WASHINGTON -- A leading congressional opponent of assault-gun restrictions predicted yesterday that the mass killing Texas would not affect the impending House vote on whether to outlaw pistol clips containing more than seven rounds.
The Austrian-made pistol used in the massacre usually carries a 17-round magazine.
"I don't think it will change anyone's mind," Representative Steven H. Schiff, R-N.M., said in an interview. "Generally, I think those who believe criminals will always get weapons will believe that criminals will always get weapons. And what you make illegal will not affect that."
By coincidence, the Texas killer struck on the eve of a House debate on a long-pending crime bill that would, among other things, ban future sales of 20 brands of assault guns. The bill would also ban possession of clips for weapons larger than .22 caliber that contain more than seven rounds.
The House bill contains a "grandfather clause" that would allow existing assault guns and large-capacity ammunition clips to remain in circulation.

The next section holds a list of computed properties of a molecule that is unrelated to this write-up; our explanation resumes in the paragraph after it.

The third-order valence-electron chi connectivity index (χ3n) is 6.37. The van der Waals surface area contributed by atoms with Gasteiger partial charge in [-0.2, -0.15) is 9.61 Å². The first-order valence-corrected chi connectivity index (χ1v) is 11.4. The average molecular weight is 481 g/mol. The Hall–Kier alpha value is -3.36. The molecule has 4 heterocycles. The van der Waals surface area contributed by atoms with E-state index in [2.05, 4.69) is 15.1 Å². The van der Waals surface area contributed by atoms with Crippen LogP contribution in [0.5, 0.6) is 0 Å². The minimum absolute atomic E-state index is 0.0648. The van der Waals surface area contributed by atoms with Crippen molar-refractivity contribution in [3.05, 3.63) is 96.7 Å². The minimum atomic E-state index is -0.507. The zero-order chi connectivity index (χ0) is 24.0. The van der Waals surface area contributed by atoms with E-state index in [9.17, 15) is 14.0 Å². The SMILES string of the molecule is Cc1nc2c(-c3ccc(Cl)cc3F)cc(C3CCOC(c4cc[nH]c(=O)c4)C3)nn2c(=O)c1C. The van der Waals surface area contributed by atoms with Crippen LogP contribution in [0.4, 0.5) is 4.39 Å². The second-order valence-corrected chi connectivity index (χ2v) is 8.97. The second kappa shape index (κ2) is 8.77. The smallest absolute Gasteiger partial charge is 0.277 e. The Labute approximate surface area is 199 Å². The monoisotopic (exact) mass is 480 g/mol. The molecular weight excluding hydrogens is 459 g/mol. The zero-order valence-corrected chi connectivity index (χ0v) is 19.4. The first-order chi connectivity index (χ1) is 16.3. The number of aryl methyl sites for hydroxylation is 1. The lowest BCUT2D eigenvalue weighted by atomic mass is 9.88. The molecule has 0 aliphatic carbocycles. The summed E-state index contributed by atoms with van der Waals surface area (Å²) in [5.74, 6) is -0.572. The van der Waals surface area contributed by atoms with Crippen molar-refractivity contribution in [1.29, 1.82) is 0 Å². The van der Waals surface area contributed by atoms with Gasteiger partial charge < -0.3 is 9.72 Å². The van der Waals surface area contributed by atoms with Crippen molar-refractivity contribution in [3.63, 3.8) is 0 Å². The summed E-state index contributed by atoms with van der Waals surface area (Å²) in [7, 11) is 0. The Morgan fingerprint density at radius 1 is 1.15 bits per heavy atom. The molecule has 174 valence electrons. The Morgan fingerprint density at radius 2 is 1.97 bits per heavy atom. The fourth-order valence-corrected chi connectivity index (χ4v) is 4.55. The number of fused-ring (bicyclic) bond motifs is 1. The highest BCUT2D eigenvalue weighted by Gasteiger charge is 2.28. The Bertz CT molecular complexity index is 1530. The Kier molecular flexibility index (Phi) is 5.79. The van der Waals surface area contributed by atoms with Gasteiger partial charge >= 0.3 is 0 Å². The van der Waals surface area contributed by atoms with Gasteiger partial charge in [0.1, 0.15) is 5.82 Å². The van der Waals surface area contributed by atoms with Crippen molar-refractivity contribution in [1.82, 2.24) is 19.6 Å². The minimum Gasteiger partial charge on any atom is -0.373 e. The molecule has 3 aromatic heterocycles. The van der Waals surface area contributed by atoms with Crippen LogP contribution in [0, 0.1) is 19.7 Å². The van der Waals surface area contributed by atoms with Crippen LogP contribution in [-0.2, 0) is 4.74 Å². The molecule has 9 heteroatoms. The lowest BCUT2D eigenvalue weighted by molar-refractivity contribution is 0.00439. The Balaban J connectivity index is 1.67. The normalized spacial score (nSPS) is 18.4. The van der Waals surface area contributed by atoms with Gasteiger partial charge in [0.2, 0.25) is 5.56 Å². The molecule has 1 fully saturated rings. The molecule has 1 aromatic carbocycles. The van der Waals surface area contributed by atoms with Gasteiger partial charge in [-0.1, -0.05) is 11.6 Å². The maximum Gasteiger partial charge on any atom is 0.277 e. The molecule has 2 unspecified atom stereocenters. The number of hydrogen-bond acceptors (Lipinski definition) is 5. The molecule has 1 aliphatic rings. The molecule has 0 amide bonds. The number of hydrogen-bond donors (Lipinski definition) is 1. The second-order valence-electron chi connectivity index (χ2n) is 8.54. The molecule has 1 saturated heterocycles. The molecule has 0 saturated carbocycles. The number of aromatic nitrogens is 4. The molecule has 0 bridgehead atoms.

The weapon used in the Texas killings, an Austrian-made Glock 17 service pistol, could still be sold legally if the House bill were enacted because the Glock was not among the brands that a House crime subcommittee determined were the most frequently used in crime.
If the bill was enacted, however, distributors would have to stop selling Glocks and many other varieties of pistols, rifles and shotguns with clips holding more than seven rounds.
Under House parliamentary ground rules for the crime bill, it is too late for the sponsors to add the Glock 17 to the list of banned weapons.
The National Rifle Association is lobbying to block curbs on large-capacity clips as well as on assault weapons. One NRA fact sheet contends that "there is no proof that the number of rounds fired in an armed criminal encounter is increasing."
The Senate has already passed a version of the crime bill that would ban a shorter list of assault gun brands. The Senate bill would not restrict the size of gun clips.
Jane's Infantry Weapons says the Glock 17 is an Austrian-made service pistol.